As a clinician, my patients often tell me “I know I should drink more water.” But, do we really know how much water we should drink per day? From the studies on this subject I would say that it depends on many factors. No study directly answers the question of how much water to drink, but we can get some guidelines. Read on to find out what the studies say is the least requirement. As well as at least one good reason that you might want to increase your intake.
In healthy adults, certain conditions within the body are tightly controlled. These conditions include:
- body temperature
- blood sugar level
- the body’s water content
We take in water as fluids and within foods. We lose water from the lungs when we breathe, in urine and through sweating. Often with wide day to day variations in intake and losses. Yet, we have an amazing ability to regulate the amount of water in the body.
So, any calculation of water need must account for several influencing factors. Such as:
- climate or environment – hotter climates increase demand for water
- amount of physical activity – more strenuous activity increase the need for water
- diet – some foods contain a large amount of water, which can reduce the amount of fluid needed
This study suggests an average, sedentary adult should drink at least 1500mls water per day. However, strenuous physical exercise and hotter climates could easily double this need.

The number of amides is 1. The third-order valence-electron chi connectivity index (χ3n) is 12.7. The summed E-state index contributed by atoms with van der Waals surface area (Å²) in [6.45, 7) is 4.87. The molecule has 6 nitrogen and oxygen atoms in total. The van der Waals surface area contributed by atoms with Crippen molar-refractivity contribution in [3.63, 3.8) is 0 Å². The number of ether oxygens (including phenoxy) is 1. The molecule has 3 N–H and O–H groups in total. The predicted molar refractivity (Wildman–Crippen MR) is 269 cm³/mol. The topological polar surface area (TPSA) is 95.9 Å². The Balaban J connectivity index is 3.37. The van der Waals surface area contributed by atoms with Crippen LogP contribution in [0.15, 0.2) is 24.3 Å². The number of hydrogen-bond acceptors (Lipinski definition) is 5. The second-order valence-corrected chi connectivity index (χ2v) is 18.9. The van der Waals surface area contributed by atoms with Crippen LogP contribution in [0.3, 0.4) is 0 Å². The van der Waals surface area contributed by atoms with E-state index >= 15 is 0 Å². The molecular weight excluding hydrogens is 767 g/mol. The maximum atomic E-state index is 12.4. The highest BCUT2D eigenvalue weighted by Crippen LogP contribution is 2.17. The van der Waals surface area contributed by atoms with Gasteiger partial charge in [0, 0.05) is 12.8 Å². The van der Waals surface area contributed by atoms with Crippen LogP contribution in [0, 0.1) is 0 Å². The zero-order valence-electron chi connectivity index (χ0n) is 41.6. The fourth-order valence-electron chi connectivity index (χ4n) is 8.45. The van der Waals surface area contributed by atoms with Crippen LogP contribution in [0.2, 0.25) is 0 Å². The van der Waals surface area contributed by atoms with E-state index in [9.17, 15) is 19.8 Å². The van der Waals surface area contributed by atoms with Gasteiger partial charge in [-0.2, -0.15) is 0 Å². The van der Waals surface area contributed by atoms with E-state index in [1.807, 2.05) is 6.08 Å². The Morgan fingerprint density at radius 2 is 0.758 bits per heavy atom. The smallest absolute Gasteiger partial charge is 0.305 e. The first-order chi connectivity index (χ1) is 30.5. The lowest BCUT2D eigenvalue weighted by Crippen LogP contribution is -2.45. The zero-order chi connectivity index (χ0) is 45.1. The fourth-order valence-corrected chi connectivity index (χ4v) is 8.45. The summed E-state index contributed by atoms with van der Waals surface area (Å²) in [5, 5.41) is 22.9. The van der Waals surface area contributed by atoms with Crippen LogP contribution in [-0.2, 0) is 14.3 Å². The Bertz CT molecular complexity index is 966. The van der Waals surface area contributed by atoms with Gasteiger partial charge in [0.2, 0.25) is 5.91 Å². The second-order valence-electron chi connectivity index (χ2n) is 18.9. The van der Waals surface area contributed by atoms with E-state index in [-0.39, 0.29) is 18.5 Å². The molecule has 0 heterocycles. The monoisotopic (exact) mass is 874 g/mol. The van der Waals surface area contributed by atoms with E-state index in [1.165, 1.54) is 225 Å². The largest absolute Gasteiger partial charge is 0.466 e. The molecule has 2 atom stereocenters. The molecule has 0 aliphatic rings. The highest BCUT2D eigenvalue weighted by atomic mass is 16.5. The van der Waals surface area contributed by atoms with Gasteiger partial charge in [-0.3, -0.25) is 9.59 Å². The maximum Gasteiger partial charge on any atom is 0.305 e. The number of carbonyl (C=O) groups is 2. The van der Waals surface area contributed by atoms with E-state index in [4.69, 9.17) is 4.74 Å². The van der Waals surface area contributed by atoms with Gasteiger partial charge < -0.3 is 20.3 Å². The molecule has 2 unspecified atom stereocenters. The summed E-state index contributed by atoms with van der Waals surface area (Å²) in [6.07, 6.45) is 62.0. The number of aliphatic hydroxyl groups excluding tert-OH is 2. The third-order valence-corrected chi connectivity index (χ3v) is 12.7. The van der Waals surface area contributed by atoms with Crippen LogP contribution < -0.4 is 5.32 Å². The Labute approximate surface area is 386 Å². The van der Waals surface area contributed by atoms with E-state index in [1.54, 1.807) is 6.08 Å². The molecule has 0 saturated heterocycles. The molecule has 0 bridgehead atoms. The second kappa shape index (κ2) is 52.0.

However, there may be further reason to increase your daily water intake. In this study, researchers asked healthy young women to record their food and drink for five days. The women carried out with their usual daily activities while taking part. They also filled in a quesionnaire about their mood and level of thirst.
Results were sorted into low, moderate and high levels of water intake. Low intake was around 1500ml total water intake per day. Whilst high was around double that at about 3000ml total water intake per day.
The questionnaires revealed that there was no difference in thirst between the groups. Yet results showed that higher total water intake was associated with better mood. In fact, the women that had the lowest water intake were twice as moody as those with the higher water intake.
Did drinking more water improve the participants mood? Or did happier ladies tend to drink more water? Researchers could not say. Yet, previous studies show that low fluid intake corresponds with more fatigue and tension.
So, since we do know that people with a more positive outlook on life generally appear to have better health and longevity – drink more water and be happy!